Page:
It’s safe to say 2021 has been a good year for the investment trust industry.
Investors looking for a steady income and the ability to invest in alternative assets have piled into trusts. Data from the Association of Investment Companies shows the industry raised £14.8billion of new money this year.
Interest in renewable investment has been a strong factor but growing areas like music royalties have also proved compelling.
We look at why trusts have performed so well and what’s in store for 2022.
Why are investment trusts so popular?
Fundraising in 2021 was led by trusts focused on renewable energy, raising £3.4billion between them, including £874million in six IPOs, according to the AIC.
Their strong performance has helped to boost assets and interest. Shares in the average investment company generated a share price total return of 14.7 per cent between 1 January and 10 December, according to the AIC.
It signals a vote of confidence in the closed-ended structure which has previously been overlooked by some investors.
A trust’s structure means managers can take a longer-term view and won’t have to sell holdings to meet redemptions. It means they can also invest in illiquid assets like infrastructure, renewables and music royalties, which have all proved popular assets this year.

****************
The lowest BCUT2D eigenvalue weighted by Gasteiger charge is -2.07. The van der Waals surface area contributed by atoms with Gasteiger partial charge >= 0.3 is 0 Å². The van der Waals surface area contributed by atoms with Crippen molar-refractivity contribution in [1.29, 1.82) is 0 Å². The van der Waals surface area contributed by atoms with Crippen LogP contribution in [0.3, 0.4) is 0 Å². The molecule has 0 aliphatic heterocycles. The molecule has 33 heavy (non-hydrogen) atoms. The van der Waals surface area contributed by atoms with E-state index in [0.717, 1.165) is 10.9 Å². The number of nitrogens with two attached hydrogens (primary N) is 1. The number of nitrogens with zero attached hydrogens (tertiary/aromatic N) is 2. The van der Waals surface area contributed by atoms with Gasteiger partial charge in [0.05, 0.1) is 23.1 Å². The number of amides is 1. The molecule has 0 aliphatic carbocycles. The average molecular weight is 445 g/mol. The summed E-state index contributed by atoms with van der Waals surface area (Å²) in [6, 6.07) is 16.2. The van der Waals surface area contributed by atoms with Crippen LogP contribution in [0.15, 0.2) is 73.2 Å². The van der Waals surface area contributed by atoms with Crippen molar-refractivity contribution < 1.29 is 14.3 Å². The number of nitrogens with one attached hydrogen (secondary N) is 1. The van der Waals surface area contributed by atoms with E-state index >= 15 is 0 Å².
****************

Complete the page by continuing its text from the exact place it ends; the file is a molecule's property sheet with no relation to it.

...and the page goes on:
Another benefit investors have found is that income is less lumpy than equities. Eleven trusts feature on the AIC’s ‘Dividend Heroes’ list for increasing their dividends for more than 40 consecutive years, including City of London Investment Trust and Alliance Trust.
This is because investment trusts can put away up to 15 per cent of their income to supplement payments. During the pandemic investment companies continued to pay out during the pandemic as other companies suspended or canceled dividends.
Increased demand for investment trusts has led to some consolidation in the industry with five deals completed this year, and the recent approval of the merger of Scottish Investment Trust with JPMorgan Global Growth.